The payments create an unprecedented business relationship between the president’s private company and his government — which began in the first month of Trump’s presidency, and continued into this year, records show.
The records show that taxpayers have now paid for the equivalent of more than four years’ worth of nightly rentals at Trump properties, including 950 nights at Trump’s golf club in Bedminster, N.J., and 530 nights at the president’s Mar-a-Lago Club in Florida, according to a Post analysis.
Trump still owns his business, though he says he has given day-to-day control to his eldest sons. Last year, Eric Trump said that when government officials visit Trump properties with the president, they are charged “like 50 bucks.”
But in the 1,600 room rentals examined by The Post, there were no examples of a rate that low.
Instead, the lowest room rate was $141.66 per night, for each of the rooms in a four-room cottage in Bedminster. The highest rate was $650 per night for rooms at Mar-a-Lago.
The Post asked the Trump Organization to provide an example where it had charged the government a rate low enough to match Eric Trump’s claim.
The company did not respond.
Trump has visited his own properties 250 times since taking office — though not since March 8, as the covid-19 pandemic shuttered many Trump properties and consumed his presidency. Neither the Trump Organization nor the Trump administration has provided a full accounting of how much taxpayer money has been paid to Trump’s companies since Inauguration Day 2017.
The Post has attempted to compile its own accounting, using hundreds of pages of federal spending documents obtained from public-records requests. In recent weeks, The Post added new data on spending by the Defense and State departments, and newly released data on spending by the Secret Service in 2019 and 2020.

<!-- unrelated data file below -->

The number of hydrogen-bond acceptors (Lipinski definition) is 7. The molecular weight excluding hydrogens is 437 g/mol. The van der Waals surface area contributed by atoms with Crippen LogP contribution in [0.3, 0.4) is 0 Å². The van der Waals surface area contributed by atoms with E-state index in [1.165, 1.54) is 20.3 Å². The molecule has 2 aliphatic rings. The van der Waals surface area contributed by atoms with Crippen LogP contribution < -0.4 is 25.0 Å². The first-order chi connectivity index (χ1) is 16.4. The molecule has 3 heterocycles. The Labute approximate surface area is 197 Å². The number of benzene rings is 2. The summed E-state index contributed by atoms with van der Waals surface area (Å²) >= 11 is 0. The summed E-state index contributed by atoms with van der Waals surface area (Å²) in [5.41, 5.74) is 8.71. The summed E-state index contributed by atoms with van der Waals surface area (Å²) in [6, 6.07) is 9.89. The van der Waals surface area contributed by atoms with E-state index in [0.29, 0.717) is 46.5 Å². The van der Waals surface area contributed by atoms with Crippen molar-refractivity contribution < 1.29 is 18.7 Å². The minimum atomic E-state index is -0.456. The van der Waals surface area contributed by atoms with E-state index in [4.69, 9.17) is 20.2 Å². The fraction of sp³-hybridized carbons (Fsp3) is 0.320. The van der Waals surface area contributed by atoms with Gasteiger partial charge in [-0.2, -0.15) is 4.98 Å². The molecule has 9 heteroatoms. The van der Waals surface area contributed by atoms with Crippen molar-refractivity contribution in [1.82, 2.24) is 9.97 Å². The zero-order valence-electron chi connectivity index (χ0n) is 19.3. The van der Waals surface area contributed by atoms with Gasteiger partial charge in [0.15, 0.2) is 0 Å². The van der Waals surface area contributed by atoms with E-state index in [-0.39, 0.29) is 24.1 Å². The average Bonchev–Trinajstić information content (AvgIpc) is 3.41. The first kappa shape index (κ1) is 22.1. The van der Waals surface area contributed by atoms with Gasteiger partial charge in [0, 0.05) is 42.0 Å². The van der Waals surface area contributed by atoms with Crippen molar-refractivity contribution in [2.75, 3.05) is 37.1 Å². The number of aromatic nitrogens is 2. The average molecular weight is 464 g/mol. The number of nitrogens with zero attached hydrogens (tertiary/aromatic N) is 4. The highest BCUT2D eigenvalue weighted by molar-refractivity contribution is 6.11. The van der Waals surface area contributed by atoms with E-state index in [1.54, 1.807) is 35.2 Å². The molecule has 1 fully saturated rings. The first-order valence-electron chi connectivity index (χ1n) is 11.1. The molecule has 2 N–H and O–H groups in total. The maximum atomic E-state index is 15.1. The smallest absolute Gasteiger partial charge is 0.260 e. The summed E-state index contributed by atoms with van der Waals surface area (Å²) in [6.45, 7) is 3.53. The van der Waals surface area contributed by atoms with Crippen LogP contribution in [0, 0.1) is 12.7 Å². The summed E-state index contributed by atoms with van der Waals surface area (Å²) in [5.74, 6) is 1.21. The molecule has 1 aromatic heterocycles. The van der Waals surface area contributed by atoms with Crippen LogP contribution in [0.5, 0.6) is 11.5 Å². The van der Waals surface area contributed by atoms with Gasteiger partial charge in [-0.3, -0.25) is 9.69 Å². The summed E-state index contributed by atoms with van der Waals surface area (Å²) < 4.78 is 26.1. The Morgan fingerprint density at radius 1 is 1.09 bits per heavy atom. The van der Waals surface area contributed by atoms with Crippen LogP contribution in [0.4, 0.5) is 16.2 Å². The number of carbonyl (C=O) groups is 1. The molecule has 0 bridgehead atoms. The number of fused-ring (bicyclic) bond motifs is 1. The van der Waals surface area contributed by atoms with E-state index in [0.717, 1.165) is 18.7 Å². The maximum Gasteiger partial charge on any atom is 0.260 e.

The data is still incomplete. But it makes clear that Trump has received an unprecedented amount of payments from his own government.
“It’s not just that there’s a huge amount of money being spent: we have no idea how much the actual figure is,” because the records are released slowly and piecemeal, said Jordan Libowitz, of the nonprofit Citizens for Responsibility and Ethics in Washington. “We don’t know what’s happening . . . only that the taxpayers are footing the bill for it.”
Before Trump, the only recent president or vice president to charge rent to his own Secret Service protectors was former vice president Joe Biden, according to records and interviews with the staff of former presidents and vice presidents.
Biden, now Trump’s presumptive Democratic opponent in the 2020 election, charged rent for a cottage near his home in Delaware. The rent, which was listed in public spending records at the time, totaled $171,600 over six years.
Trump’s company exceeded that total on March 17, 2017, records obtained by The Post show. He had been in office for less than two months.
As president, Trump is exempt from conflict-of-interest rules that prohibit other federal employees from steering government business to their private companies.
The Constitution bars presidents from taking additional payments from the federal government, beyond his salary. But Trump’s lawyers have argued that this was not intended to prohibit business transactions, like hotel room rentals. Legal challenges from Trump’s critics are moving slowly through the courts.
In the meantime, records show there have been hundreds of transactions where Trump is, in essence, both the buyer and seller. His company sends the bills. His government pays them, with little disclosure to the public at the time.
“This is the perfect transaction” for someone who wanted to exploit it, said Don Fox, who was acting head of the Office of Government Ethics from 2011 to 2013. “You get to not only set the price: you get to ensure that the buyer pays that price, no matter what it is.”
Trump’s company has downplayed concerns about these payments by saying it only charges the government “at cost.”
“If my father travels, they stay at our properties for free — meaning, like, cost for housekeeping,” Eric Trump said in a Yahoo Finance interview last year. The rate, he estimated, was about $50 a night.